Composing My First Suite in A(rmenian)

Special for the Armenian Weekly

At 11 years old, I couldn’t have been more proud to know the alphabet. Not my ABCs, but my “ayp, pen, kims.” It was Armenian class. Finally, I could string together letters to form words, and it felt like my recent progression from notes to scales on my saxophone. People listen to music though, not scales. Spontaneously composing scales into melodies—jazz’s famed “improv”—takes something extra: inspiration.

Andrew Ylitalo
Andrew Ylitalo

I thought I might find that inspiration in Armenia when I traveled there last summer with the Fuller Center for Housing. I had pored over my new dictionary in preparation, but when faced with the chorus of Armenian at the hotel, I found a flashback instead of inspiration: 7th grade, my first day at jazz camp. Offered my first improvised solo, I gulped for fear of wrong notes and shirked the opportunity. Now in Armenia I feared wrong words, so back to the dictionary I went.

At the village of our first work site, I joined the rest of the English-speakers and let the translator handle communication. An hour into the work, a young village boy jumped in line next to me. With the translator nowhere in sight, I timidly employed my stock conversation-starters and broke the silence. He told me he was Merujan, a 12-year-old from down the road. I probed him further, and soon we fell into the rhythm of conversation. As I transitioned from stock phrases to my own improvised melodies, I sensed my latent vocabulary burgeoning into fluency. Suddenly our harmonies grew dissonant as Merujan, countenance contorted in discomfiture, eeked out a distressed voch. I’d only asked him his favorite food, yet it shocked him into silence. I pressed the question, but the music had ceased.

When I told my story to the translator, I learned I had been tormenting poor Merujan with inquiries not about his favorite food, but about his lover’s food! As on that first day at jazz camp, my first impulse was to go back to studying my scales, but I stopped myself. I would never call Merujan my friend—eem ungeruh—by waiting for the words to compose themselves. As I had discovered at jazz camp, eventually you have to take a solo if you want to jam with the band, even if you get lost in the changes and land on a tritone (ouch!).

I resolved to apologize to Merujan and start afresh the next day but, to my relief, he seemed to have forgotten my embarrassing malapropism. Rather, he eagerly ran over to work on the house with me, and we passed the entire day chatting as we laid bricks. I still made mistakes, but Merujan saw my inexperience and helped teach me, though stifling chuckles. At the end of the week, Merujan gave me his address and asked that I keep in touch. When we said goodbye afterwards, we did so as friends of the same tongue. By putting down the books and improvising my own melodies of Armenian, I will forever remember Merujan as eem ungeruh.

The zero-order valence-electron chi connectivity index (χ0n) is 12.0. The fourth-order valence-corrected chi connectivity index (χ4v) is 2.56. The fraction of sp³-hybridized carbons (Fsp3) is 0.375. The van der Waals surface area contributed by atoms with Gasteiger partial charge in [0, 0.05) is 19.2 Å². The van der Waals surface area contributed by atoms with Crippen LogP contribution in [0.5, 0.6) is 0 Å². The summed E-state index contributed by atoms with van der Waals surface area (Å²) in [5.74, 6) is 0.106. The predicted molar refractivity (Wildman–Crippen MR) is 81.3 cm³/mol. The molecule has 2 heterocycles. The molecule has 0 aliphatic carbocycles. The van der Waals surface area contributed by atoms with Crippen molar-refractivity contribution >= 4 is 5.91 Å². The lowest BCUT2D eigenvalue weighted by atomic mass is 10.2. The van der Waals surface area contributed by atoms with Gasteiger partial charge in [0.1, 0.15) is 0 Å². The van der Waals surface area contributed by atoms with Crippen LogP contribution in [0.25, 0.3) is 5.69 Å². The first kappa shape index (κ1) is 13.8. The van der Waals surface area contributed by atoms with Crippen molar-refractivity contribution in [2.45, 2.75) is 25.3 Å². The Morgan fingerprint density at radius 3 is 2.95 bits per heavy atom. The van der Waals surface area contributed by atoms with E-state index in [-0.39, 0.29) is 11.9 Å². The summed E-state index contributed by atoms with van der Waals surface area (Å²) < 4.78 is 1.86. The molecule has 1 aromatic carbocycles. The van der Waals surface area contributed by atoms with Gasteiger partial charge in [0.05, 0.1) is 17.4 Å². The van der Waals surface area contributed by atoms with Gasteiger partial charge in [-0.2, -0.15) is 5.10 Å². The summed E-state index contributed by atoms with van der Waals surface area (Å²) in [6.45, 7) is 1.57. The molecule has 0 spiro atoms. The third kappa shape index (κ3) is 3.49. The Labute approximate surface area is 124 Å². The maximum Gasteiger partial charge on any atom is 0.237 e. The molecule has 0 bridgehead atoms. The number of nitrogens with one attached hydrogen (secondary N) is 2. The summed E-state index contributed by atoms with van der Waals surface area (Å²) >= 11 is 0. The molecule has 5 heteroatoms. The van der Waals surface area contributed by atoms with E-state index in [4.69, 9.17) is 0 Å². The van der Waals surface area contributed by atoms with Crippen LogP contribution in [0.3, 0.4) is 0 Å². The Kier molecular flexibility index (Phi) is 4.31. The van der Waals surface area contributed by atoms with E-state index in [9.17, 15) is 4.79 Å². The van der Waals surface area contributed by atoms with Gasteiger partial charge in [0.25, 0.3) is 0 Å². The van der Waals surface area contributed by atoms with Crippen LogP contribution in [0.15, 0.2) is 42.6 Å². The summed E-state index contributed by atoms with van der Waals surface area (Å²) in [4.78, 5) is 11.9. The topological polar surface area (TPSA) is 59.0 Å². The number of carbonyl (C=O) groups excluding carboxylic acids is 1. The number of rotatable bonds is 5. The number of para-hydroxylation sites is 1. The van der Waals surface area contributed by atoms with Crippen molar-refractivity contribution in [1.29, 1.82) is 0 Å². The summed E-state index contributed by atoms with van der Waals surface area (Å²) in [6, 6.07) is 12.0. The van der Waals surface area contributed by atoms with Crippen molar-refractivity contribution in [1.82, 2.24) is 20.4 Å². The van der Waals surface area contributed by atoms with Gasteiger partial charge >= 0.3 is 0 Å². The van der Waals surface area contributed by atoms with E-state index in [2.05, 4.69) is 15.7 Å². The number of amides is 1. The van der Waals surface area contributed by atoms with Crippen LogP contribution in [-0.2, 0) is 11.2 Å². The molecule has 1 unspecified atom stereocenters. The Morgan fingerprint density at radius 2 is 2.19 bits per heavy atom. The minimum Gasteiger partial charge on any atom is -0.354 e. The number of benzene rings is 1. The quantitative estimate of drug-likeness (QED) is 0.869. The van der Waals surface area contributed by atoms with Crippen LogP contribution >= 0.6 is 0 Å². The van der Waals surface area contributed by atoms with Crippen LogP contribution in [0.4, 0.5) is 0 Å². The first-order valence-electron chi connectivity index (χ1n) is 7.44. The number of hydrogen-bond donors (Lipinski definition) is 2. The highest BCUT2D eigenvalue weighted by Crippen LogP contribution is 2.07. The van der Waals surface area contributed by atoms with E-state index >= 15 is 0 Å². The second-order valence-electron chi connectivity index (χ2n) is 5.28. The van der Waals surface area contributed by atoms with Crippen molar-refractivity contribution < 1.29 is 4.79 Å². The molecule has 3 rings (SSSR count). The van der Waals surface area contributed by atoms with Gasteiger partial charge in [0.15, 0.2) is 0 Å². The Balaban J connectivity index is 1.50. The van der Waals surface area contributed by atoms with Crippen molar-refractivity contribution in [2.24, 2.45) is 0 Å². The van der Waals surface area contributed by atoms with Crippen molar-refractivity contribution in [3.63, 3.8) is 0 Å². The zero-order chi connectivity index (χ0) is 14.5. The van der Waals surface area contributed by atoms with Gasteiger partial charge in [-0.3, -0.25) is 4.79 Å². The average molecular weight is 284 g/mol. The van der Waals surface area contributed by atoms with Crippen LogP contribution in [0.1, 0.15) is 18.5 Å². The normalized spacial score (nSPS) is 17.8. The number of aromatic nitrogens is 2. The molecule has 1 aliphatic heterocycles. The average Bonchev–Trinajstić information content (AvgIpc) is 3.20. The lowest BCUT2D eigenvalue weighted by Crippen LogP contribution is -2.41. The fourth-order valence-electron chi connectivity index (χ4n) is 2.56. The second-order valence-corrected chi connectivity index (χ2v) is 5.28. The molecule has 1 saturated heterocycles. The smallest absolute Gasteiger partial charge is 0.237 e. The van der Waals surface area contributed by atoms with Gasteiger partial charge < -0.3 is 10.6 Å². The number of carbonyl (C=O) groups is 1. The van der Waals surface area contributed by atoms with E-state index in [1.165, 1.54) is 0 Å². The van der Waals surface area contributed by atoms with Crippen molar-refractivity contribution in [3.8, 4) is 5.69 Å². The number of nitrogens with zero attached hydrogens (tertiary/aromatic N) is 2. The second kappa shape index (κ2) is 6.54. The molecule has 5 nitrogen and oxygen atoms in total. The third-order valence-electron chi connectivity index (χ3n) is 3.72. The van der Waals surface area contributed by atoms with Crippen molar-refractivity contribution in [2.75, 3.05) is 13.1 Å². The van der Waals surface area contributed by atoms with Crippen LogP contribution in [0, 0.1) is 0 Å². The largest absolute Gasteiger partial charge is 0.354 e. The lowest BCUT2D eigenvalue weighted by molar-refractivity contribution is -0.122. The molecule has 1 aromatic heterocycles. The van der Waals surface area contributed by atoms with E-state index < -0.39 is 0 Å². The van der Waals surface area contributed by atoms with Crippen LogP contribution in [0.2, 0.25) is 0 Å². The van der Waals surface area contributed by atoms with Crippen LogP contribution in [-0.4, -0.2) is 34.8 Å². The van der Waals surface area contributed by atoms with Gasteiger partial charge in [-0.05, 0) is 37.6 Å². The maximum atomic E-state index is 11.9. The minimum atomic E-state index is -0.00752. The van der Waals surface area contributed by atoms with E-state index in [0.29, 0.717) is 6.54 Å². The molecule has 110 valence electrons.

Andrew Ylitalo is a freshman at Stanford University, where he will (most likely) study physics and chemical engineering. He hails from Minnesota, where he spent a lot of time in math competitions, science fairs, and jazz band rehearsals. He was also involved in the small Armenian community at St. Sahag Church in St. Paul, through which he learned Armenian, became a subdeacon, and traveled to Armenia. He is currently a member of the Armenian Students’ Association at Stanford and a subdeacon at St. Andrew’s Armenian Church in Cupertino. He hopes to one day become a professor and combine his two passions—physics and education.

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Andrew Ylitalo

Andrew Ylitalo is a freshman at Stanford University, where he will (most likely) study physics and chemical engineering. He hails from Minnesota, where he spent a lot of time in math competitions, science fairs, and jazz band rehearsals. He was also involved in the small Armenian community at St. Sahag Church in St. Paul, through which he learned Armenian, became a subdeacon, and traveled to Armenia. He is currently a member of the Armenian Students’ Association at Stanford and a subdeacon at St. Andrew’s Armenian Church in Cupertino. He hopes to one day become a professor and combine his two passions—physics and education.
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2 Comments

  1. I congratulate you Merujan for your courage to learn English and Armenian. My father was Armenian and spoke 5 languages. It never hurts to learn new languages. I, as an American-Armenian, hope that you will continue in your studies and hope that you will succeed in all your endeavors. God Bless You!
    –Judy Hovnanian.

  2. You are obviously a very talented and exceptional young man, Andrew. Stay on course right to your goal. The world needs young men of your spirit and determination and will for peace. Many best wishes follow you in your journey.

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